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Elmore man happy to be alive for Christmas

By Staff | Dec 22, 2019

Elmore area farmer Bill Carr, and his wife, Suz, have a lot to celebrate this Christmas. Carr has been fighting some heart issues which were discovered in a routine physical to renew his commerical driver’s license.

What started as a simple trip to see a doctor to renew his health card for his commercial driver’s license turned into a possible life-saving situation for Bill Carr.

“It was early August. I had waited too long to schedule a physical at United Hospital District (UHD) clinics so I would not be able to get in right away,” Bill, who farms northwest of Elmore, explains. “So I made an appointment with Dr. Chad Malwitz, a chiropractor who does Department of Transportation (DOT) physicals.”

During the physical, Malwitz was concerned when he listened to Bill’s heart.

“He thought he heard a heart murmer and would not pass me until I received a second opinion,” Bill says.

So he made an appointment to see his daughter-in-law, Mandy Carr, who is married to Bill’s son Nate. Mandy is a physician assistant at UHD.

“Mandy could not hear a murmer so I went back to the chiropractic clinic and this time Dr. Malwitz could not hear anything either,” Bill remarks.

But before Malwitz would pass him for his DOT physical, he made the Elmore farmer promise to have a complete physical at UHD.

“Of course Mandy made sure I followed through on my promise,” Bill says with a smile.

He returned to UHD and saw Dr. Bob Karp. Many tests were done including an electrocardiogram (ECG). It was discovered Bill had an ascending aortic aneurysm which occurs when the aortic wall becomes weakened and enlarges. An ascending aortic aneurysm is very serious because a rupture results in a life-threatening situation.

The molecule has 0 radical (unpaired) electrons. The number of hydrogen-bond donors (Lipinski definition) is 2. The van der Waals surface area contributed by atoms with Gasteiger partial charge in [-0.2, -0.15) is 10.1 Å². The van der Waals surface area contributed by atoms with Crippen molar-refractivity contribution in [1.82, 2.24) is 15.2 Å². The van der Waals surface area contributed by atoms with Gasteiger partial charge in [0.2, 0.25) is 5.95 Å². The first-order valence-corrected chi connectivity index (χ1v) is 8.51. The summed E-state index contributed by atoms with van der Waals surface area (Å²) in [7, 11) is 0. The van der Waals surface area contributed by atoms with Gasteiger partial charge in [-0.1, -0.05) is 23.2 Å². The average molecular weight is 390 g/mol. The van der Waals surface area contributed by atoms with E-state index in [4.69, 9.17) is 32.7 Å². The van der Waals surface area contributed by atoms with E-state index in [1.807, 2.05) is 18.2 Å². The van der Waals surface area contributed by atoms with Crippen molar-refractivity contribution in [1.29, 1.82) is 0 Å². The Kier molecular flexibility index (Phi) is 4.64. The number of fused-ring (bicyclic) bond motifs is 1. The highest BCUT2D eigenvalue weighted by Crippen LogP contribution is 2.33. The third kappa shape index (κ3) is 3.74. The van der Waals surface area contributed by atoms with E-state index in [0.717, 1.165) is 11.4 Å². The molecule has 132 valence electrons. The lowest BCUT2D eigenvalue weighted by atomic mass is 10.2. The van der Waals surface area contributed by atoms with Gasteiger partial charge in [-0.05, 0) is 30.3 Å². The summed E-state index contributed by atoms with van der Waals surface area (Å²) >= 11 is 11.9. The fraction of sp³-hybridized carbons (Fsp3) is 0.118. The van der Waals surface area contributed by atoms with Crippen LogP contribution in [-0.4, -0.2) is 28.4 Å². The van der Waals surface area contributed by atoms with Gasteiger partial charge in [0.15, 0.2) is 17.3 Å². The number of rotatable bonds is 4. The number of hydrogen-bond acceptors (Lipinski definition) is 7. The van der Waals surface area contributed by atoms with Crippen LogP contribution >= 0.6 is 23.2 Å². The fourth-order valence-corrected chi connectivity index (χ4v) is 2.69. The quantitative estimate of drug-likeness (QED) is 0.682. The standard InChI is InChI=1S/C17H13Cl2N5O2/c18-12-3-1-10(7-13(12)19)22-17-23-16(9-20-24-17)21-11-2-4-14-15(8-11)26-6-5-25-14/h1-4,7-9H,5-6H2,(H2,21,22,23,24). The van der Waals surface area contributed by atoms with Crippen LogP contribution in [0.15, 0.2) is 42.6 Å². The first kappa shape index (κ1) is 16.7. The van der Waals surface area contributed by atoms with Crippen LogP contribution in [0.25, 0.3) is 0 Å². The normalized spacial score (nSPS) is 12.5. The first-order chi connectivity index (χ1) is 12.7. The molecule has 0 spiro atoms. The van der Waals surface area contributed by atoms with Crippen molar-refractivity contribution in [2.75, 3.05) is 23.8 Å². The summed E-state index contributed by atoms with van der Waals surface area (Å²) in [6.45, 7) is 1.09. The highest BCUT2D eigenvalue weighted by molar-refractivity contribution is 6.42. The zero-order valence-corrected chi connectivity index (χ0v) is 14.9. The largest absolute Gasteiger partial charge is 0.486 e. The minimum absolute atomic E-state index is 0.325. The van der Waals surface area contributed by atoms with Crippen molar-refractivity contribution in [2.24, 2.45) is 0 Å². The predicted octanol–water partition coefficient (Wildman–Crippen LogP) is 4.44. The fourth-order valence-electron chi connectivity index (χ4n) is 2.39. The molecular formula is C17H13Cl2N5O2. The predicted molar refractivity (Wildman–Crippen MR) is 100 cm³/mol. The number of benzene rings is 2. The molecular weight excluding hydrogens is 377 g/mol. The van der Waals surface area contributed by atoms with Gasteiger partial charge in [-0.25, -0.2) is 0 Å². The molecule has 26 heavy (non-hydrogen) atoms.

Bill was referred to a cardiac surgeon at Abbott Northwestern Hospital in Minneapolis.

“I was put on medication to slow my heart rate and lower my blood pressure and had to restrict my physical activity until the surgery could be performed,” Bill comments.

Surgery was set for Oct. 29, because it was the first day two cardiac surgeons were available, which is required for the procedure Bill was to have.

His surgery was to be a valve sparing aortic repair and as the name implies, the intent of the surgery was to save his heart valve which was located next to the aneurysm.

He was at the hospital at 6 a.m. for the scheduled 8:30 a.m. surgery.

Bill’s wife Suz, along with their daughter Nicole, Nate and Mandy, were all present in the waiting room during the surgery.

“We received an update at noon,” Suz comments. “Things were going well and he should be done in awhile.”

It was close to 4 p.m. and the family had not received any further news so Mandy took action to find out what was going on.

“We were told the surgeons were just finishing up and would be done shortly,” Suz recalls.

Two hours later Suz was able to see her husband.

“Our family now jokes about the meaning of ‘awhile’ and ‘shortly’,” Suz says.

When Bill woke up the first thing he saw was his wife looking down at him.

“She said, ‘you made it,'” Bill says with a laugh. “And then I was out.”